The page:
Browsing by Subject "codeine"

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  • Havia, Mari (Helsingfors universitet, 2013)
    Nicotinic acetylcholine receptors (nAChRs) are ligand-gated ion channel receptors which are widely distributed in human brain. nAChRs are often expressed pre-synaptically and they modulate the release of other neurotransmitters. nAChRs consist of five subunits: nine different subunits have been identified so far, forming multiple different nAChR subtypes with different pharmacological properties. nAChRs participate extensively in physiological functions and pathophysiological conditions. nAChRs mediate the effects of endogenous agonist, acetylcholine, as well as commonly used substance of abuse, nicotine. Addictive drugs such as nicotine and opioids cause adaptive changes in central nervous system. In addition to binding site of acetylcholine, various allosteric binding sites have been identified in nAChRs. Allosteric ligands are able to modulate the effect of agonist by binding to allosteric binding site. The aim of the experimental part of the pro gradu was to study in vitro interactions of nicotine and three different opioids, codeine, oxycodone and tramadol in SH-SY5Y cells. SH-SY5Y cells express endogenously α3* and α7-nAChRs. Binding assays were performed with radioactive ligand [3H]-epibatidine. Functional interactions of nicotine and the opioids were studied with 86Rb+- efflux assay. Codeine, oxycodone and tramadol exhibited receptor level interactions with nicotine in SH-SY5Y cells. Observed interactions were mediated by nAChRs. The opioids inhibited nAChR activation caused by nicotine without binding to the [3H]-epibatide binding site. Codeine, oxycodone and tramadol appear to affect as weak non-competitive antagonists of nAChRs. These results give further information of nicotine-opioid interactions at receptor level. There are indications that nicotine and opioids also have interactions in vivo, which may be partly explained with these receptor level interactions.
  • Meijer, Juri (Helsingfors universitet, 2012)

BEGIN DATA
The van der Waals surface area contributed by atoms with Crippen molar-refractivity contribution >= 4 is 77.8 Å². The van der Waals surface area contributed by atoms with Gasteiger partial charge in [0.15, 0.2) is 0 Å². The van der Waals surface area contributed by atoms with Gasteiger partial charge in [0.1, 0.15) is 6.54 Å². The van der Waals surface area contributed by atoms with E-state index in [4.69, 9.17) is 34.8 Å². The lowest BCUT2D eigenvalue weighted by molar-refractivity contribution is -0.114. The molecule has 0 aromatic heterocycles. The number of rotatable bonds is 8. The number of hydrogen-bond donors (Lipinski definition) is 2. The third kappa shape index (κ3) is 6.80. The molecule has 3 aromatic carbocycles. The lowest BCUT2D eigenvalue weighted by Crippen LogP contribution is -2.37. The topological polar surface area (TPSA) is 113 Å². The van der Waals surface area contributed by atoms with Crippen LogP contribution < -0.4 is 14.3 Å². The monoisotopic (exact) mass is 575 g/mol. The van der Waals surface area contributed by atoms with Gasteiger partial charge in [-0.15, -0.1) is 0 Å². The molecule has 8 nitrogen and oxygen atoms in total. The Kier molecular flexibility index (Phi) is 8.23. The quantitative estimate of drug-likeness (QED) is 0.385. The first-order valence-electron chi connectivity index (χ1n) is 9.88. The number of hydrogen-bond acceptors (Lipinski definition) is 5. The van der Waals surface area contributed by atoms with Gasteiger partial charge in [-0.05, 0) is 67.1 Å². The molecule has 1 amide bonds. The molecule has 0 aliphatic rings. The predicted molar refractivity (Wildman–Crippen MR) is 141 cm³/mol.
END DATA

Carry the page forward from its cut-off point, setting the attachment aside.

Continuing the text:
Smoking is one of the major causes for premature deaths worldwide. Tobacco smoke contains nicotine, which activates the nicotinic acetylcholine receptors (nAChR) expressed by the human body. nAChRs are part of the cholinergic system and its endogenous neurotransmitter is acetylcholine. The nAChRs are excitatory and the often regulate the release of other neurotransmitters. Nicotine is one of the most addicting compounds known. The rewarding effects of nicotine are mediated through the activation of the mesolimbic dopamine pathway. The mesolimbic pathway is triggered also by the compounds activating the endogenous opioid system thus mediating the rewarding effects and opioid addiction. The nicotine - opioid interactions have been widely studied. It is observed that majority of opioid abusers and patients receiving opioid replacement therapy are smokers. It has been also detected that nicotine releases endogenous opioid peptides in vivo in the brain regions mediating both addiction and analgesia. In addition, the rewarding effect of nicotine attenuates in opioid receptor knock-out rodents. Furthermore, it has been observed that nicotine's rewarding effects can be reduced with opioid receptor antagonists. In order to prevent smoking's negative effects the use opioid antagonists for smoking cessation has been clinically researched with poor results. Many of the opioids in clinical use have diverse and direct interaction with the nAChRs in vitro. E.g. it has been observed that methadone and morphine have an effect on the function of the nAChRs. This may explain partially the smoking behaviour of replacement therapy patients. Opioids are prescribed mainly for the treatment of moderate to intense pain. Nicotine is too found to be analgesic in vivo but in humans its analgesic effect has been questionable. In the experimental part of thesis binding and functional interactions with human's α4β2-nAChR expressed by SH-EP1-hα4β2 cell line was researched with clinically commonly used opioids codeine, oxycodone and tramadol. Competitive binding was studied using [3H]-epibatidine binding assay and the functional effects were studied using 86Rb+-efflux assay. The results suggest that oxycodone and tramadol act as weak competitive antagonists of α4β2-nAChR in vitro in concentrations that are clinically irrelevant. According to the results, however, codeine acts as positive allosteric modulator of α4β2-nAChR potentiating the effects of nicotine in micromolar concentrations. The effect is similar to galantamine, used in treatment of Alzheimer's disease. The clinical relevance of codeine's potentiating nicotine's effect on the function of α4β2-nAChR cannot be estimated according to the results from these studies. Therefore, in order to confirm the results experiments with codeine need to be done in vivo using e.g. α4- and β2-knock-out mice in order to clarify α4β2-nAChR's role in the analgesic and rewarding effects of codeine. However, the results from the experimental part provide valuable information on the interactions of nicotine and opioids. Results from studies conducted with α4β2-nAChRs have not been published enough to determine the importance of the phenomenon in i.a. drug addiction and analgesia.